Along Tulum’s narrow beachfront road under the lush green jungle canopy, white smoke billows from a smoldering pot of copal resin. The aroma, relaxing and invigorating at the same time, is also effective at smoking away the occasional mosquitoes of Mexico’s curling Yucatàn peninsula.
It also establishes a sublime ambiance — reminiscent of a rejuvenating holistic spa therapy, the spiritual cleansing of a candlelit mass and a rhythmic ritual dance. More importantly, it’s essential for outdoor dining comfort.
At one of many dining spots literally carved into the jungle, the menu at Mur Mur boasts the traditional ingredient-driven wood-fired cooking of the Yucatàn.
“This is 90 percent of it,” says the hostess, as she points to the outdoor kitchen. “Your dishes start in the wood oven, then we put it on the grill. Everything is made at the moment and is super fresh, so that is why the service is quiet.” In other words, relax, and the food will come when it’s good and ready.
This is Tulum, a town as carefree as the gentle waves that break on the beaches and as relaxed and natural as the gauzy dresses that dance in the balmy breezes along the boutique-lined streets. Surrendering to this state of mind arrives soon enough.
A widely embraced perception is that Tulum isn’t much more than miles of white sandy beaches along a narrow jungle-hugging road known as the Carretera Tulum Boca Paila. But boutique hotels unassumingly dominate the road, each with narrow sandy paths that lead to the sea. Among tree-canopied restaurants are rustic boho-chic shops, which blend in effortlessly and showcase artisanal goods such as handmade bikinis, leather sandals and jewelry. One would have to look hard to find campsites, signaling Tulum’s longtime identity as an off-the-grid retreat for hippies.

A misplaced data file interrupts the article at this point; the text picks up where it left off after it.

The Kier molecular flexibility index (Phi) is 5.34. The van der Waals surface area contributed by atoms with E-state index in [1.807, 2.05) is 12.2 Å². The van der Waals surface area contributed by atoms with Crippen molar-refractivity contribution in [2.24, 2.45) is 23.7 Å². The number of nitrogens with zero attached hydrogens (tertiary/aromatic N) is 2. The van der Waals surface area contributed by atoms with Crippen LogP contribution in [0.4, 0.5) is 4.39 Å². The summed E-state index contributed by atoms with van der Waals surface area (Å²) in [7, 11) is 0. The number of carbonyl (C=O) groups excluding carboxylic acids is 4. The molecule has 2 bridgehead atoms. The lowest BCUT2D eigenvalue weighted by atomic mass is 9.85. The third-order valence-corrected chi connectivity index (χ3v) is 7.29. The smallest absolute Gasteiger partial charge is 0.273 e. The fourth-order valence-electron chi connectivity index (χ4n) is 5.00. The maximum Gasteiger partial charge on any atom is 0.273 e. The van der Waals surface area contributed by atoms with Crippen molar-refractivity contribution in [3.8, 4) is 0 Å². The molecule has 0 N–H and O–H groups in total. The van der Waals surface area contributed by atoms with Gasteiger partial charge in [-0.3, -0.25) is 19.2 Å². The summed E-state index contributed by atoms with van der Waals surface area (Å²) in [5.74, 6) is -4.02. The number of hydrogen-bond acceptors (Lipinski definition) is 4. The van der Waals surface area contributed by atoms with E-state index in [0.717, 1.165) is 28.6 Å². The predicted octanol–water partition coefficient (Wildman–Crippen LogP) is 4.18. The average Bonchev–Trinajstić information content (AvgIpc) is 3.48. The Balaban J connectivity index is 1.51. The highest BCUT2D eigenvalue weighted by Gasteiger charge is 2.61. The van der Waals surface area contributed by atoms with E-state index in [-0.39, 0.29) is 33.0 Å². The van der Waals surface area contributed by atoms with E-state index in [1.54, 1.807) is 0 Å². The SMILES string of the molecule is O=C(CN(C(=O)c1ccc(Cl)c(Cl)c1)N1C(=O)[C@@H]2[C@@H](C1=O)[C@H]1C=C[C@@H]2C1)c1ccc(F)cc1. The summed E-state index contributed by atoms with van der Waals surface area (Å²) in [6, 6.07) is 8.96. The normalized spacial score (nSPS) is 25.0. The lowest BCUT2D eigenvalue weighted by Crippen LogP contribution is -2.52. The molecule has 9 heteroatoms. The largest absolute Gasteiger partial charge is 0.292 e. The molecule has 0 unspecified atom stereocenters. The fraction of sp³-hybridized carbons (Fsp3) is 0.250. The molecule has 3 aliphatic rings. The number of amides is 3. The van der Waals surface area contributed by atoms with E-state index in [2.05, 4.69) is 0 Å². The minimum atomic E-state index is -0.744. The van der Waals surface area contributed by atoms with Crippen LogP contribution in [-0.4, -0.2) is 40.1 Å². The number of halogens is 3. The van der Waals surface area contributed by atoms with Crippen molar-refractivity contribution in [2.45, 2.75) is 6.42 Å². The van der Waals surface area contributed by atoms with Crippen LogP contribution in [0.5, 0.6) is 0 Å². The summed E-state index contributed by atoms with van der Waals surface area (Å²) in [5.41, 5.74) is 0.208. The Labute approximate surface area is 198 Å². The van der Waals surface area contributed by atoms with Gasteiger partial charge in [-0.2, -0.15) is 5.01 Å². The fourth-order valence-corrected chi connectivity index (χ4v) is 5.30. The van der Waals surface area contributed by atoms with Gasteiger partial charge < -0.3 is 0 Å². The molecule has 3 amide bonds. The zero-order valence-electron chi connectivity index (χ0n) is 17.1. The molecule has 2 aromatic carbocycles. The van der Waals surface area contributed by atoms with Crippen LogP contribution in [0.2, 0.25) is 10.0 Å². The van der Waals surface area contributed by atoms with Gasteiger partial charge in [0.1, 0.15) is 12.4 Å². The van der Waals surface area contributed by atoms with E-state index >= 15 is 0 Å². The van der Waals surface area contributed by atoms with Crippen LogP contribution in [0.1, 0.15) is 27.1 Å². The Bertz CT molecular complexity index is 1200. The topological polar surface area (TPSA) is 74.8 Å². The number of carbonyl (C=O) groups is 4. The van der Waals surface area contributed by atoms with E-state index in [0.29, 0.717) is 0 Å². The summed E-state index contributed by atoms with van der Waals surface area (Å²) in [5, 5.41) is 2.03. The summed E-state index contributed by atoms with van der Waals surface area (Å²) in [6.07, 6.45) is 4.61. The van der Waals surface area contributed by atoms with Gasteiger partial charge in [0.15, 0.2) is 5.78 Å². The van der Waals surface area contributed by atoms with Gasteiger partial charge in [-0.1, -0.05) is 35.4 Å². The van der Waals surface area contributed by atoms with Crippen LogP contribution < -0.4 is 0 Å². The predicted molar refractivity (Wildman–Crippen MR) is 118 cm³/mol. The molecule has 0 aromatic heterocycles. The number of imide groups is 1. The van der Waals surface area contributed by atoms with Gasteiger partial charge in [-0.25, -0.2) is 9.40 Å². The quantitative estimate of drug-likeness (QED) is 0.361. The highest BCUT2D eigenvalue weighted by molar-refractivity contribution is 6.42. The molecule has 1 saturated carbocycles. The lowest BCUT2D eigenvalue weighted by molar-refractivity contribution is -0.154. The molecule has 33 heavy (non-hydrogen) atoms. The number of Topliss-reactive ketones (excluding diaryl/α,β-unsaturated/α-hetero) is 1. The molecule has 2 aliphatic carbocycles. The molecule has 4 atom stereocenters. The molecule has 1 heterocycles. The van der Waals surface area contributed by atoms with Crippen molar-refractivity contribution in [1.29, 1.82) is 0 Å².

Tulum possesses a kind of idyllic whisper that no longer exists in the more developed nearby resorts of Playa del Carmen and Cancún. Its reputation for the relaxed lifestyle has essentially has pushed hippies aside and drawn in hipsters who are willing to pay more for yoga, chaya juice, organic soaps and handmade clothing.
Along the shoreline, white sugar-fine sands meet the clear Caribbean Sea. Sport fishing, diving, swimming and snorkeling are just a few sun-filled activities. But more popular might be sunbathing on a daybed with a Mezcal cocktail and chips and guacamole.
From Playa Pescadores, where present-day Tulum is tourist-driven, its historic past is to the north, where the archaeological ruins of the Mayan city of Tulum has stood since the 13th century. Perched on a limestone cliff overlooking the sea, the only Mayan city built on the coast combines a glimpse into an old civilization and sparkling turquoise views amid the salty air.
Never too far on Tulum’s porous limestone bedrock are the wonders of the cenote, water-filled sinkholes formed as a result of a meteor that crashed into the area at the end of the Mesozoic era. These abysses dot the landscape, and many of them are linked to one another in a sprawling subterranean network of watery caves. Crystal clear waters, some with historic fossils and evidence of past civilizations, mark the underground cave walls.
Tulum and its surrounding areas offer more than 2,000 beautiful cenotes, each one precious and perfect for swimming, diving and exploring.